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“I don’t think I’ve been doing a very good job lately.”
Not the way I usually kick off 1-on-1 meetings with my boss. But that day, it’s what needed to be said.
I’d been managing the content marketing and social media team for about two years, but with a growing sense of unease. Ever more anxiety, ever more stress. The recurring dream I have whenever my life starts slipping out of control even returned.
Finally, I identified the problem: I was doing a lousy job leading my team.
Fast forward a couple months, and I’m still on the same team. Just no longer managing it.
Stepping down a rung on the corporate ladder isn’t all that common, especially doing so by choice. I suspect there are lots of people who might like to downshift (even fantasize about it), but aren’t sure whether it’s a legit option or how to think through it.
What follows is an account of how I decided it would be a good move for me – who I talked to, the questions I asked myself – and how the transition ultimately played out.
No seriously: I wasn’t a good manager
Before you dismiss this claim a as case of imposter syndrome, know that I came to that conclusion rationally. I made a list of which aspects of my role I’m good at, and which aspects I struggle with.
I’m good at writing. I’m bad at project management. I’m good at building relationships with people in other departments. I’m bad at delegating. I’m good at mentoring my team members and connecting them with projects that line up with their career goals. I’m bad at keeping tabs on how those projects are progressing.
Ummmm… yikes. In our department, being a team lead is largely about leading projects (which involves a lot of delegation), and wrapping your head around the projects your team members are involved in so you can provide meaningful guidance and coaching.
Struggling with your job’s primary functions is kind of a big deal.
But why was I struggling? I’m capable, I’m intelligent, I apply myself… I even have a college degree to prove all those things. WTF?
Root cause analysis to the rescue
Fortunately, I’ve spent enough time on engineering teams to be familiar with root cause analysis (RCA) techniques, like “5 whys”.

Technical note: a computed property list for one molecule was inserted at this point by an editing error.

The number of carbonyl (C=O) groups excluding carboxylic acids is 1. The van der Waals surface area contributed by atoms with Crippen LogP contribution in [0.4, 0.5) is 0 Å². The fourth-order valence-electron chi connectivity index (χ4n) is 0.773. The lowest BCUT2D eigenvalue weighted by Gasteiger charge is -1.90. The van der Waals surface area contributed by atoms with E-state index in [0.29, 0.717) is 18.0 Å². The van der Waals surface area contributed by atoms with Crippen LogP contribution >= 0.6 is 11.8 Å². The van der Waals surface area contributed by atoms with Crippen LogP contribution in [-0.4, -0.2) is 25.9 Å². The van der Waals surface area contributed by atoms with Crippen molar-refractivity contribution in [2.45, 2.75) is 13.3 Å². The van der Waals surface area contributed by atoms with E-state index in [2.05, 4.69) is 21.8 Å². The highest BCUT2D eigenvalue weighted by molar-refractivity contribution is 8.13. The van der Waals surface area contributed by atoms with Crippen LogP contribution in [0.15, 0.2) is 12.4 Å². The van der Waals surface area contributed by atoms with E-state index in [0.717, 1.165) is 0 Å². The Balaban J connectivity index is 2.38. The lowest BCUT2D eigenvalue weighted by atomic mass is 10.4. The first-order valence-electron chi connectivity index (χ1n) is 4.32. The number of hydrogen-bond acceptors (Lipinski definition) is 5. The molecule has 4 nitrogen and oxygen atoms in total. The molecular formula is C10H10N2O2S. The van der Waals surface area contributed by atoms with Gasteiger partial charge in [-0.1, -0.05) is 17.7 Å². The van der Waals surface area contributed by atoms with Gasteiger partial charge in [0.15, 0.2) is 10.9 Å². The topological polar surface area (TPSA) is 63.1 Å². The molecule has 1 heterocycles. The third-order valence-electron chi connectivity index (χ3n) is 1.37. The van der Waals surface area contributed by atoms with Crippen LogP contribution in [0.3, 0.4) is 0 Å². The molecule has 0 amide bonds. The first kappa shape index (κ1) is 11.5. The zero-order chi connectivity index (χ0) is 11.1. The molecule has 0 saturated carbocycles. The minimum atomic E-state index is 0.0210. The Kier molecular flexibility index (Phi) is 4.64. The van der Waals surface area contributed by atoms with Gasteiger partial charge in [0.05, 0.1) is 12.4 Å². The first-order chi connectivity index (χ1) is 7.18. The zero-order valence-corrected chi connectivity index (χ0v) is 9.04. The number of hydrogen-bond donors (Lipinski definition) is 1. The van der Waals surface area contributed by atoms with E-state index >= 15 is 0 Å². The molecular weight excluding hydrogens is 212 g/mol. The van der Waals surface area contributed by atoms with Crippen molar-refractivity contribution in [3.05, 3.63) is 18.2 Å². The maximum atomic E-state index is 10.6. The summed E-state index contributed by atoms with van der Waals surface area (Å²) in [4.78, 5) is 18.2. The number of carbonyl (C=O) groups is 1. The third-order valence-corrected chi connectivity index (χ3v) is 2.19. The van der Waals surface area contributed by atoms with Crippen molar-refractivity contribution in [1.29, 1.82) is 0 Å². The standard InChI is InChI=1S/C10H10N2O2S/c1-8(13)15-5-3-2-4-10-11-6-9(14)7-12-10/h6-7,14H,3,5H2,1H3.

If this is a new concept, allow me to save you the hassle of fancy management training. You start with a problem and think about why it exists. When you have an answer, ask why that is the case – digging deeper and deeper as you go. By the time you’ve asked “why” five times, you’ve probably exposed the root of the problem.
So I set out to answer the question “Why am I sucking at really important aspects of my job?”
Basically, because I wasn’t devoting much time to those aspects. Ok. Then, “Why am I not devoting much time to those aspects?” …and so on. Ultimately, it turned out I sucked at those parts of my job because I didn’t want them to be part of my job.
What I really wanted to do for a living is write. I’m good at it, I enjoy it, I have hella subject-area knowledge on the topics people at Atlassian tend to write about.
I’d been latching onto any writing project dangled in front of me (or inventing them myself) instead of tending to my actual job as team lead. Stealing time, essentially. Cheating my team members out of the guidance they deserve. Cheating the projects I owned out of proper management, which made life that much harder for everyone working on the project.
Admitting all that to myself was liberating. And kind of scary. Not to mention laced with a heavy dose of guilt.
It was time to come clean
Stomach butterflies a-flutter, I entered the fateful 1-on-1. I skipped the small talk and got straight to the point: “I don’t think I’ve been doing a very good job lately.” My manager was a bit taken aback, but she hung in there with me.
Then I laid it all out. How wanting to write instead of lead projects was at the root of the problem, and the effect it was having on my team. I was pretty nervous about where this conversation was going to lead, but damn! did it feel good to get all that off my chest.